Visiting a Loved One Safely in a Nursing Home

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Visits are an important way to stay connected with a loved one who is in a nursing home. But you may be wondering whether in-person visits are possible right now.

Some long-term care facilities are still closed to visitors, while others are limiting the number of people allowed in the building. All facilities are taking additional protective measures for the health and safety of their residents, staff and visitors. Here’s what you need to know before you visit — along with some creative ways to stay connected with your loved one if you can’t be there in person.

Limiting Visitors

Before planning a visit, go to the nursing home’s website or call the facility to check their current visitation policy. Many nursing homes are strictly limiting how many people they allow inside. Visitors may be allowed only if a loved one is near the end of life.

Some long-term care facilities may have other specific requirements. For example, you may need to call the front desk and schedule your visit in advance, instead of just walking in. Or you may only be allowed in for a short period of time, between certain hours. In some cases, in-person visits might be permitted only for special occasions, such as celebrating a birthday or anniversary.

New Safety Measures

If you are permitted inside the facility, you’ll notice new safety measures while you are there. These are in place to protect the health of all residents, staff and visitors. Some of these safety measures may include the following:

Temperature checks and symptom screenings. All visitors may be screened at the entrance. If you have a fever, cough or other signs of a respiratory illness, you may be asked to reschedule your visit.

Face masks. Bring a mask or a cloth face covering. Staff may also be wearing protective equipment, such as masks and gloves.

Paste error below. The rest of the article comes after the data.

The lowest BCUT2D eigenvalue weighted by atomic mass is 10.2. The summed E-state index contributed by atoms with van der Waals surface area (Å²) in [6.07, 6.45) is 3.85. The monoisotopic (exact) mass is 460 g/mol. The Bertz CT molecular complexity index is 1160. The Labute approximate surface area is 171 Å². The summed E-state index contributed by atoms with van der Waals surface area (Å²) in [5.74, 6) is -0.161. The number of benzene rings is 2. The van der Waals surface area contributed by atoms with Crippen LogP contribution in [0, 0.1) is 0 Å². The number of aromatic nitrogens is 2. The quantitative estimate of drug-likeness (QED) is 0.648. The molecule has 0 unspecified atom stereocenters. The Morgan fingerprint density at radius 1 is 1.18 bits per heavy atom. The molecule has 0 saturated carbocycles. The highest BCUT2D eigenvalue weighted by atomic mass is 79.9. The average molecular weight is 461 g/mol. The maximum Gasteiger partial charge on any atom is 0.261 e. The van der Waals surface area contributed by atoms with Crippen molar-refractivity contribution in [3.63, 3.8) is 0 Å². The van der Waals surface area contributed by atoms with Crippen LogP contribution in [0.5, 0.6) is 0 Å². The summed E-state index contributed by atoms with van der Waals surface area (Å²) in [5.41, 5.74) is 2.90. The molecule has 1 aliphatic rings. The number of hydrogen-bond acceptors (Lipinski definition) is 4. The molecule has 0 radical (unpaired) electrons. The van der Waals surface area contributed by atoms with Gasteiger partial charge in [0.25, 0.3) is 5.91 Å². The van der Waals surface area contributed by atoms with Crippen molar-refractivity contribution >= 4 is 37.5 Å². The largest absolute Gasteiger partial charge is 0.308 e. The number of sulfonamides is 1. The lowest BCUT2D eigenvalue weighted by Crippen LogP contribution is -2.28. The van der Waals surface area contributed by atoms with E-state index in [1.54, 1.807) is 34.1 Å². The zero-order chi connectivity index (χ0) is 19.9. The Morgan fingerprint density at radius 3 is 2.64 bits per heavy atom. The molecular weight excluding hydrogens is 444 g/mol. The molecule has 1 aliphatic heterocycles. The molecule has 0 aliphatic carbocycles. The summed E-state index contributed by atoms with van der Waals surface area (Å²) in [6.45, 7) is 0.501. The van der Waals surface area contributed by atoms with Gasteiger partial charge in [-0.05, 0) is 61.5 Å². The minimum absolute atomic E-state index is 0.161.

Social distancing. You will need to stay 6 feet away from others, including your loved one.

Washing your hands often during your visit. The nursing home may have hand sanitizer stations set up throughout the facility.

Frequent cleaning. All resident rooms, common areas and high-touch surfaces — such as door handles, chairs and tables — will be regularly cleaned and disinfected.

On the Outside, Looking In

Seeing a familiar friend’s or family member’s face can be an important emotional boost for nursing home residents. So at some facilities, even if you’re not allowed inside, you may still be permitted to see your loved one in person through a first-floor window. Or you may be allowed into the entry area, while your loved one stays inside behind glass doors.

Most facilities are happy to work with you to safely arrange some face-to-face time. As always, check with the facility first and find out what’s permitted for your visit.

Creative Ways to Connect

If you can’t visit in person, there are still many creative ways to reach out to your loved one and show them you care. Here are a few ideas:

Virtual visits. Many nursing homes are helping residents connect with their family and friends by offering FaceTime and Skype calls using staff iPads. Contact the facility and ask if the staff can help arrange this type of video call for you.

Pick up the phone. Just hearing your voice may be comforting to your loved one. If you can’t be there in person, check in often by phone.

Send something by mail. Everyone loves to receive something special in the mail. Send a card or a letter to your loved one, and let them know you’re thinking about them. Or arrange to have a gift sent to them — a puzzle, a book, flowers, maybe a special photo album that you’ve created using an online photo site.

Share a meal together — over video. If it’s not possible to have a meal together in person, you can still arrange the next best thing. Pick a certain day and time, and have a local restaurant deliver one of your loved one’s favorite dishes while you prepare something for yourself. Then set up a video call and enjoy a meal together. Call the nursing home in advance and get their help in arranging the details.

Keeping You Safe — And Informed

At AdventHealth, we’re committed to providing you with safe, trusted, expert health care and information. To learn more about new safety measures we’re using to keep you safe, visit

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